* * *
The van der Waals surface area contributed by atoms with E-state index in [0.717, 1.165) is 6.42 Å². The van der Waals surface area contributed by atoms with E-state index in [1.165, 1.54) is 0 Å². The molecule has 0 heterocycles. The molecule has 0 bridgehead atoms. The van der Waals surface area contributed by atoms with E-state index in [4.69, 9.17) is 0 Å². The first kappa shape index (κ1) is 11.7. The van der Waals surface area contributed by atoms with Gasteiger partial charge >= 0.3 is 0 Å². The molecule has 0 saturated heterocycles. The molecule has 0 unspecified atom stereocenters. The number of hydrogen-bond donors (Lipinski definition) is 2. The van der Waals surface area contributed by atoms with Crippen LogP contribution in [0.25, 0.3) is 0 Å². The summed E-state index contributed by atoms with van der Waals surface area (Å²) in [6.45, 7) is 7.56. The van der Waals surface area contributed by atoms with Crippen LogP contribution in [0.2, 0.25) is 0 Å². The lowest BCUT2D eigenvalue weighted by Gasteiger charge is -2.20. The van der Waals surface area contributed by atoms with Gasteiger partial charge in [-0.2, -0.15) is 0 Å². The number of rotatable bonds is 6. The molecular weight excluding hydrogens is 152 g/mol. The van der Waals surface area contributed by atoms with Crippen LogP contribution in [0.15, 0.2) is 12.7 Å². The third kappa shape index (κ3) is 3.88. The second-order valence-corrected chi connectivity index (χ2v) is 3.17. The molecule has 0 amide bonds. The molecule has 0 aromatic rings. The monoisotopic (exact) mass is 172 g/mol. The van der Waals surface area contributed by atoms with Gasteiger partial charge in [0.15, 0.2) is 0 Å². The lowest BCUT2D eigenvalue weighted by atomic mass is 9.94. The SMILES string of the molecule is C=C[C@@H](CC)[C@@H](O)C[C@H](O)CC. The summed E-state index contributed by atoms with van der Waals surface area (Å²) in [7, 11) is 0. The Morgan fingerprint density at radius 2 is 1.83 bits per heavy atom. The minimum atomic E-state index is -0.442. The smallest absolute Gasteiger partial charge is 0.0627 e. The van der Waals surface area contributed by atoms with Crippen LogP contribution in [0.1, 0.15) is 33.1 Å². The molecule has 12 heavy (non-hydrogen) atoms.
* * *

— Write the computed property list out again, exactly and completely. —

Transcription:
The van der Waals surface area contributed by atoms with E-state index in [0.717, 1.165) is 6.42 Å². The van der Waals surface area contributed by atoms with E-state index in [1.165, 1.54) is 0 Å². The molecule has 0 heterocycles. The molecule has 0 bridgehead atoms. The van der Waals surface area contributed by atoms with E-state index in [4.69, 9.17) is 0 Å². The first kappa shape index (κ1) is 11.7. The van der Waals surface area contributed by atoms with Gasteiger partial charge >= 0.3 is 0 Å². The molecule has 0 saturated heterocycles. The molecule has 0 unspecified atom stereocenters. The number of hydrogen-bond donors (Lipinski definition) is 2. The van der Waals surface area contributed by atoms with Crippen LogP contribution in [0.25, 0.3) is 0 Å². The summed E-state index contributed by atoms with van der Waals surface area (Å²) in [6.45, 7) is 7.56. The van der Waals surface area contributed by atoms with Crippen LogP contribution in [0.2, 0.25) is 0 Å². The lowest BCUT2D eigenvalue weighted by Gasteiger charge is -2.20. The van der Waals surface area contributed by atoms with Gasteiger partial charge in [-0.2, -0.15) is 0 Å². The number of rotatable bonds is 6. The molecular weight excluding hydrogens is 152 g/mol. The van der Waals surface area contributed by atoms with Crippen LogP contribution in [0.15, 0.2) is 12.7 Å². The third kappa shape index (κ3) is 3.88. The second-order valence-corrected chi connectivity index (χ2v) is 3.17. The molecule has 0 amide bonds. The molecule has 0 aromatic rings. The monoisotopic (exact) mass is 172 g/mol. The van der Waals surface area contributed by atoms with Gasteiger partial charge in [0.15, 0.2) is 0 Å². The lowest BCUT2D eigenvalue weighted by atomic mass is 9.94. The SMILES string of the molecule is C=C[C@@H](CC)[C@@H](O)C[C@H](O)CC. The summed E-state index contributed by atoms with van der Waals surface area (Å²) in [7, 11) is 0. The Morgan fingerprint density at radius 2 is 1.83 bits per heavy atom. The minimum atomic E-state index is -0.442. The smallest absolute Gasteiger partial charge is 0.0627 e. The van der Waals surface area contributed by atoms with Crippen LogP contribution in [0.1, 0.15) is 33.1 Å². The molecule has 12 heavy (non-hydrogen) atoms.